Posts Tagged ‘Saturday Night Live’

Baseball, Humor, Home Runs, Healing, and 9/11

Thursday, April 13th, 2017

Tragedy demands a release.  When David Letterman took his spot at the Ed Sullivan Theatre for his first show after the September 11, 2001 attacks, he let us know that it was okay to laugh.  The shock of the attacks was beyond immense, defying description of the emotional impact.  There were no words.  There are no words.  There will never be enough words.  Laughter, if only for a moments eased the pain.

Friends added an accessory to Chandler and Joey’s apartment—a big American flag.  Its presence, without mention, indicated the innate quality of patriotism that an attack on the homeland can generate.  We can give blood.  We can offer comfort.  We can wear a symbol showing that America is united.  E pluribus unum.  Out of many, one.

Mike Piazza’s home run in the first Major League Baseball game since the 9/11 attacks gave an escape sorely needed.  Would a game matter again?  Would we be able to cheer again?  When the Mets and the Braves took the field on September 21, 2001, those questions seemed unanswerable.  An extra shot of patriotic adrenaline moved through the veins of players, fans, and everyone else in attendance during The Star-Spangled Banner.  A game that may appear meaningless reminded us that sports and entertainment are distractions from the challenges, obstacles, failures, setbacks, stumbles, and disappointments of life.  During a national tragedy, sports and entertainment are vital to the national morale.  For just a few moments, we can remember what it’s like to cheer, to laugh, and to be a part of something bigger than ourselves.

Saturday Night Live, a New York City institution, began its first post-9/11 show with Paul Simon singing The Boxer while the city’s first responders stood as stoic as oak trees.  Mayor Rudy Giuliani and SNL creator Lorne Michaels had an iconic moment after the song.  Michaels inquired, “Can we be funny now?”  Millions of viewers wondered the same thing.

“Why start now?” responded Giuiliani.

It was, of course, a tongue-in-cheek exchange perfectly suited for an extremely tense period in the nation’s history that will never be forgotten.

In his address to Congress on September 20, 2001, President George W. Bush said, “It is my hope that in the months and years ahead life will return almost to normal.  We’ll go back to our lies and routines and that is good.  Even grief recedes with time and grace.”  Learning to laugh again and cheer once more are the first steps of that recession.

A version of this article appeared on www.thesportspost.com on September 21, 2016.

Live From New York

Thursday, October 1st, 2015

RemingtonSaturday Night Live has been a gateway to movie stardom for several cast members.  Animal House, CaddyshackBeverly Hills CopWayne’s WorldStripesMeatballsFoul PlayMean GirlsTommy BoyAnchormanGhostbustersScrooged, and the Austin Powers trilogy, among several others, source their success in the talents of those inhabiting Studio 8H in 30 Rockefeller Center, NBC’s headquarters.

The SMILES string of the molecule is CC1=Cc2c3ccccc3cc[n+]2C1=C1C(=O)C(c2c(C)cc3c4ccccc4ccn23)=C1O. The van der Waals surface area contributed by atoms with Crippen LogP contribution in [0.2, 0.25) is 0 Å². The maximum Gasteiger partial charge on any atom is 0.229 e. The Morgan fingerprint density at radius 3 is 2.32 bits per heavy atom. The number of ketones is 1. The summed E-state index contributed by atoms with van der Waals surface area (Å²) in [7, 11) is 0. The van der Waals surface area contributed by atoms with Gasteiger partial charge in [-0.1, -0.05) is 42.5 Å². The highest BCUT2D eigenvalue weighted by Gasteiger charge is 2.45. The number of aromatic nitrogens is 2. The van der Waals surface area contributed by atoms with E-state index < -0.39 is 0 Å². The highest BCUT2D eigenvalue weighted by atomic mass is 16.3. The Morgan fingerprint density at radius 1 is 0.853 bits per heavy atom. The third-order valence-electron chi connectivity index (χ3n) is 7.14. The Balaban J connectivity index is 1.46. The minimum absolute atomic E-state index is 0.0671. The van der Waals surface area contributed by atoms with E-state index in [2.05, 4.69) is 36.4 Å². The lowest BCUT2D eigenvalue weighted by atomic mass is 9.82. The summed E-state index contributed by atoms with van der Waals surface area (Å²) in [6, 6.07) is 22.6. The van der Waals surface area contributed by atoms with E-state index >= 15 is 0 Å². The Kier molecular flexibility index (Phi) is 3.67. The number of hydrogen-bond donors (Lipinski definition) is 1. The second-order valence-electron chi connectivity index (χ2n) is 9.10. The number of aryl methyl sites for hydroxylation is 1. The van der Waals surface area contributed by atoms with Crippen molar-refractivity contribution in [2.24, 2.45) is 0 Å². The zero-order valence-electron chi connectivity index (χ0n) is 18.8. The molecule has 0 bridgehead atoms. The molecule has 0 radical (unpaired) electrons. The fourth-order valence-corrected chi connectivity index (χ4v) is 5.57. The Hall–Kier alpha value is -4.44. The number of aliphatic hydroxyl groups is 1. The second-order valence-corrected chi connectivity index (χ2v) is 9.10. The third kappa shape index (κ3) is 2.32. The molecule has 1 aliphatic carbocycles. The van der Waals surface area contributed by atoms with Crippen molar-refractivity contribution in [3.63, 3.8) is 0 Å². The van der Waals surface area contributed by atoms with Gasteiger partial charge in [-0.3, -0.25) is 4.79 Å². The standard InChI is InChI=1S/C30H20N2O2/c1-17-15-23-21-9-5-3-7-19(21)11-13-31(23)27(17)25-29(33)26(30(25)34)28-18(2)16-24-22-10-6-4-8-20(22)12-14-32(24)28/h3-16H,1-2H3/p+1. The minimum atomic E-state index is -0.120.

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The Studio 8H Launching Pad

Tuesday, June 30th, 2015

RemingtonSaturday Night Live has been and continues to be a launching pad for actors to break into the movies.

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The Reign of Brandon Tartikoff

Saturday, June 13th, 2015

RemingtonBrandon Tartikoff saw the best of times and the worst of times during his reign as the programming chief for NBC in the 1980s.

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The Peacock Becomes a Phoenix

Sunday, May 17th, 2015

RemingtonIn the 1980s, NBC’s peacock rose like a phoenix after startling programming disasters, including Pink Lady and JeffSupertrain, and the departure of the original Not Ready for Prime Time cast of Saturday Night Live.  Under programming guru Brandon Tartikoff and his lieutenants, Warren Littlefield and Jeff Sagansky, NBC achieved prominence, success, and distinction.

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Battle of the Bands

Sunday, March 22nd, 2015

RemingtonSusan Dey enjoyed a second wave of television success as Los Angeles Assistant District Attorney Grace Van Owen on NBC’s L.A. Law when she hosted Saturday Night Live on February 8, 1992.  Dey’s first stint in the spotlight occurred in the early 1970s as feminist keyboard player Laurie Partridge on ABC’s The Partridge Family.

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Late Night Gets Crowded

Friday, March 20th, 2015

RemingtonWhen Johnny Carson was in his golden years as the host of The Tonight Show, when Yo! MTV Raps introduced Hip-hop music to Generation X, when George Herbert Walker Bush started a potential presidential dynasty in his clan, comedian Arsenio Hall took on the challenge of bringing a younger, hipper, and politically aware audience to late night television. (more…)

“L.A. Law” Retrospective (Part 1 of 8)

Wednesday, October 2nd, 2013

Media historians will likely document the 1980s as the Decade of the Peacock.  As television approached its 40th anniversary since Milton Berle launched the medium into mass status in 1948 with Texaco Star Theatre, NBC’s avian emblem emerged like a phoenix, symbolizing pride throughout the environs of network headquarters at 30 Rockefeller Center in midtown Manhattan, 3000 West Alameda Avenue in beautiful, downtown Burbank, and approximately 200 NBC stations.

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